PinMode help and the Buzzer of hell!

Hi All…

I made the “clever” decision to wire a buzzer’s positive pin in a PCB straight to VCC, and the ground PIN straight to A0 of a Photon.

Here’s the issue. If I set the PIN to INPUT or not set anything at all in the pin mode, it will silence the BUZZER.

I am guessing this is because the pin is floating. However if I set it as OUTPUT, it will BUZZ No matter what I write to the PIN.

Dumb me for setting this configuration, I was trying to be clever and not to pull more current than necessary from the Photon unnecessarily and never thought about it much after a drew it.

Is there a way to set a PIN Write to Floating (High-Low-Floating) to silence the buzzer without having to configure the pin mode differently (INPUT)?

Any suggestion would be greatly welcomed!

Nope!

But what’s wrong with altering the pinMode()?

On the other hand, are you sure you want 5V -> buzzer -> 3V3 A pin?


Not quite. The actual reason is that the pin is set to high impedance which allows (nearly) no current to flow.
But in OUTPUT you do allow current to flow (either 5V -> buzzer -> GND or 5V -> buzzer -> 3V3).

It clearly was a mistake. What my clever mind thought was 5V -> Buzzer -> GND or 5V -> Buzzer -> Float.

If I use as a hack the PinMode(Input) I guess this sets as you stated the pin in high impedance. If every time I want to buzz, I do :
->PinMode Output
->DigitalWrite(Low)

And When I want to stop I do :
-> PinMode Input

Can this be a feasible solution? Or can I hurt something?

I didn’t want to use the PinMode, because I don’t know how much overhead it uses and it seemed wrong. But I guess is negligible and since we are starting from a bad design or a flaw, maybe its not that important :smiley: and a feasible solution.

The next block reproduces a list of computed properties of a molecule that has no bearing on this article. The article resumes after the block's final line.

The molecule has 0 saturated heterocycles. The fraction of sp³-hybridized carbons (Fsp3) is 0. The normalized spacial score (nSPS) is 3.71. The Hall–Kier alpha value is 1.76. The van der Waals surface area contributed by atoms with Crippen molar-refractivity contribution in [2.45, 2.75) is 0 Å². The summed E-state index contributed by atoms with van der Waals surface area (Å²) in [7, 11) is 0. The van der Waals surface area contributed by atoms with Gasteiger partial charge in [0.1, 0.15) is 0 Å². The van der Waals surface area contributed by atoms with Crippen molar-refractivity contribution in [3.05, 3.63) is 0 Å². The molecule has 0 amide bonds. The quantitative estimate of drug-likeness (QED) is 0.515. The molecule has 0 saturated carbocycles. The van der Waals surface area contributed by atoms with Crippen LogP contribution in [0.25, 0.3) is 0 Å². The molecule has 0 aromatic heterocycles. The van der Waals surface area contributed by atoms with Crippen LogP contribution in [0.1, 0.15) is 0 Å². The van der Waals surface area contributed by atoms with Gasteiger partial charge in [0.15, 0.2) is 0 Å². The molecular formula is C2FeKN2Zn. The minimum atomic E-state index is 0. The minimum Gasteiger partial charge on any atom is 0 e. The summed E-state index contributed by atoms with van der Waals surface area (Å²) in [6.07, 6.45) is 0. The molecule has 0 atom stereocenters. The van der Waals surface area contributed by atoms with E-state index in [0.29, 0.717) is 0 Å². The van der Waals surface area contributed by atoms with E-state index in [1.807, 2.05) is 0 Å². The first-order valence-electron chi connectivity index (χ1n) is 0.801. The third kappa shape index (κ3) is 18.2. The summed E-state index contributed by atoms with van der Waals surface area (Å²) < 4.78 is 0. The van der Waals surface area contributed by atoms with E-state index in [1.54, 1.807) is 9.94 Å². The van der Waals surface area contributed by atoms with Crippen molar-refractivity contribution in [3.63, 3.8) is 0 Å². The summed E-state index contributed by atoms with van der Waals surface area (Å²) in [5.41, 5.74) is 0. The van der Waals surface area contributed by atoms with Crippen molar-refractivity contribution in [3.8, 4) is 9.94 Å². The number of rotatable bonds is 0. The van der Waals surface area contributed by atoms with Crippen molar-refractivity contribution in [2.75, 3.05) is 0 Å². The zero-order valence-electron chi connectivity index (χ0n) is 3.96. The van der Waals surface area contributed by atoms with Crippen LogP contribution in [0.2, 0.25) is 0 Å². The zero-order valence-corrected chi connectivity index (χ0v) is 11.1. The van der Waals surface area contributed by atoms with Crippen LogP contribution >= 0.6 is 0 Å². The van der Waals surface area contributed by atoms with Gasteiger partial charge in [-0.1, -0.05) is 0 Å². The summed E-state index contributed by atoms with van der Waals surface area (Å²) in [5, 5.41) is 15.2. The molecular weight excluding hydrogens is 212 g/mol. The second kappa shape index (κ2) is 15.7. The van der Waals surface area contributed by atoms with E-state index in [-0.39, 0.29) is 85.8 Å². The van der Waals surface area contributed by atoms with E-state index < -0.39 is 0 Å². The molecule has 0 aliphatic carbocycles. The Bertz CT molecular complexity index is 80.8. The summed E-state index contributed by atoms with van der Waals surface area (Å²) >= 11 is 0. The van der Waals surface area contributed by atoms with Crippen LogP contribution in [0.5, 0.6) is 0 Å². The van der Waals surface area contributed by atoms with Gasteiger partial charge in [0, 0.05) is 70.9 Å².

Just Curious… Is there A way to set the Pin to go to High Z instead of switching from Input to Output?

Thanks much for the help!

That’s fine, you don’t even have to digitalWrite() each time, since the previous state will be reestablished anyhow.

Theoretically, yes - by use of a “remap” function for the GPIO which also requires highZ, but the direct way via INPUT is the best.
If you want to cut the overhead and don’t need the sanity checks of pinMode() you can use some closer to bare metal functions exposed by the HAL.
But unless required for extreme speed (which I’d not see when using a buzzer) I’d advise against it.

@frlobo, what is the expected current draw from that buzzer? And may I ask why you would need high speed I/O to a buzzer (vs a speaker)?

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I picked a buzzer for simplicity of not having to add amplifier of the speaker. (Am I missing something obvious?)

I wanted the speed to produce some RTTL sounds like simple ring tones, however I don’t know if with this configuration of pins its even possible anymore.

Thanks for all the help

Il get back to you on the current draw but I don’t expected to be much. It’s a small buzzer …

@frlobo, a buzzer “buzzes” and nothing else. This is the fundamental difference between a buzzer and a speaker. A buzzer is a fixed tone annunciator which you turn on or off. No PWM, no RTTL, just buzz on or buzz off ( :flushed:). A speaker needs to be driven with a signal of fixed frequency and amplitude if it is to do the same thing as the buzzer. However, the speaker can also be driven with PWM or RTTL or a DAC to create a rich audio output.

I hate to say it but your choice of a buzzer and how you hooked it up was, well let’s just say, less than desirable (ok, absolutely not desirable!). Furthermore, you have nothing to limit current! I recommend you remove it entirely and rethink what you are trying to do. Even with a speaker, the 20ma max from the GPIO pin is not very loud. So an amplifier my be in order.

What are the piezo elements you ship with your original spark core kits. Are they buzzers? Or speakers?

If it makes a continous sound when only supplied with DC it’s definetly a buzzer and you won’t have any real control over the sound/frequency it produces.